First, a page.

Yet Gay and Jenkins voiced their opinions in a way that could really benefit Arquette in the future. They’re not arguing against equal pay like Stacy Dash, who told rudely Arquette to bone up on her history and bogusly mentioned President Kennedy signing the Equal Pay Act in 1963. (With no mention of Kennedy’s further speech upon signing or modern day realities of the very real pay gap, I don’t have the time to unpack how off-base this statement is.) Instead, they told Arquette that her comments made them feel marginalized, like they didn’t fit into her definition of womanhood.

While many supporters quickly came to Arquette’s defense, it’s important to view the criticism in a broader context. If we look back through history, white feminism tends to ignore other identities under the banner of “all women.” This legacy exists today and dismantling language that excludes racial identity and sexual orientation isn’t just about surface level politically correctness; it’s about recognizing that you can be both a victim of societal oppression and benefit from privilege simultaneously. “All women” is a lovely, idealistic goal, but it’s not the reality; Arquette may have intended her speech for all women, but her post-Oscars aside did not support her previous statement. As Ramsey explains, “It’s not about your intent; it’s about your impact. So when you get called out, make sure you listen, apologize, commit to changing your behavior and move forward.”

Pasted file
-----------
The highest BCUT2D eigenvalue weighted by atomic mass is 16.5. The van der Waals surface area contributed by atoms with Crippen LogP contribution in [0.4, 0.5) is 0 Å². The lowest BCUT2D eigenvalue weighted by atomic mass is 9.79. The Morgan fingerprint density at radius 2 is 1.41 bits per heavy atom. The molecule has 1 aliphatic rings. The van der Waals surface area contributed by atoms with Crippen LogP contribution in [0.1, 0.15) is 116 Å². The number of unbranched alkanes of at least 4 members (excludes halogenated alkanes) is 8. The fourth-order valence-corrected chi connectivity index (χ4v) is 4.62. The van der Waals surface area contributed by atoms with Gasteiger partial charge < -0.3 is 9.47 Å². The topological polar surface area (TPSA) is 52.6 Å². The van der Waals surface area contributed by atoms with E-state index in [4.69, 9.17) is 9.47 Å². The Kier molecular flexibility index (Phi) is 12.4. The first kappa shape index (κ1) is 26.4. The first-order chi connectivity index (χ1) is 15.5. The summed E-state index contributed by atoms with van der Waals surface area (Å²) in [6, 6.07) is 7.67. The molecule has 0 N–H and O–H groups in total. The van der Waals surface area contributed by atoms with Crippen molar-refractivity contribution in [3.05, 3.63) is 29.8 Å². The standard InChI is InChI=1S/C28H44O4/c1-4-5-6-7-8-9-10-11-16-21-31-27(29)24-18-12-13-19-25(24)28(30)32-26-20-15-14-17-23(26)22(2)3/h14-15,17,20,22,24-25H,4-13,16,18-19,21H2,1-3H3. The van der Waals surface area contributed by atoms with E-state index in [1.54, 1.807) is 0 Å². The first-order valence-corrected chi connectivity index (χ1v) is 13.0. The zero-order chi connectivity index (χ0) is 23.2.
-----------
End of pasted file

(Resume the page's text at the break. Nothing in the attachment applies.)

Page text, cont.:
There’s a time to speak up and a time to listen; I hope in this case Arquette takes Ramsey’s advice and does both.

Still Waiting: Oscars 2015